The Conversation

20th Century-Fox Archive Releases 'Wife, Husband, and Friend' (1939)

The plot is ridiculously and intentionally screwball, but the delivery is sublime.

The impossibly beautiful Doris (Loretta Young) is a society gal married to Leonard (Warner Baxter), a humble contractor facing hard times and a wife suddenly demanding a shot at becoming a professional singer. Because she's not very good, Leonard is reluctant to go along, but he's also devoted to her so he arranges it. Before we fade to black, she's a flop and he's the singing star. 

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Ridiculous, yes, but also hilarious. At 79-minutes, the story whizzes past. The smile on your face is only interrupted by a dozen hearty laughs, especially during an opera when everything comes to a head.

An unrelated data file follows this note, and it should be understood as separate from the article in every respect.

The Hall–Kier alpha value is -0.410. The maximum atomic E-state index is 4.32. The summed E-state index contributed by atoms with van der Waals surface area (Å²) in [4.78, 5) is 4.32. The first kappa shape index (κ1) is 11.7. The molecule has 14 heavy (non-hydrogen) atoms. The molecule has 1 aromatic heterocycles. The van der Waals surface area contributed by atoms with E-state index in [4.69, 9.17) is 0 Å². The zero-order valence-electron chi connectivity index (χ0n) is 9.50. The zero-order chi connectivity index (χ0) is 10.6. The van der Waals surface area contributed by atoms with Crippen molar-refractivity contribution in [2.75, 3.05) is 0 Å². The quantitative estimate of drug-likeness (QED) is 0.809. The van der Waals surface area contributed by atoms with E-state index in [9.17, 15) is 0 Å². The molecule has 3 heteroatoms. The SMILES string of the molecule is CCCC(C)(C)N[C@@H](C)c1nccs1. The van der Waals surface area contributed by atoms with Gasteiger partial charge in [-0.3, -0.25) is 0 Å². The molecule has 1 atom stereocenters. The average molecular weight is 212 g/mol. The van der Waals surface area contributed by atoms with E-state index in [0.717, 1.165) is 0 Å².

While you won’t be able to take your eyes off Young, it's the fifty-year-old Baxter who steals the movie. One of the few silent-era stars to find success in talkies, he appears to be having a marvelous time as the put-upon husband who wants to control his surroundings but instead lives a life of constantly being caught off guard.

Cesar Romero is wasted in a supporting role (Fox would treat him better in their marvelous musicals), but the marvelous duo of Eugene Pallette and George Barbier knock it out of the park.

You want a real shock? The movie is based on a story by James M. Cain. Yes, that James M. Cain.

What a gem, and it's available through the 20th Century-Fox archives.


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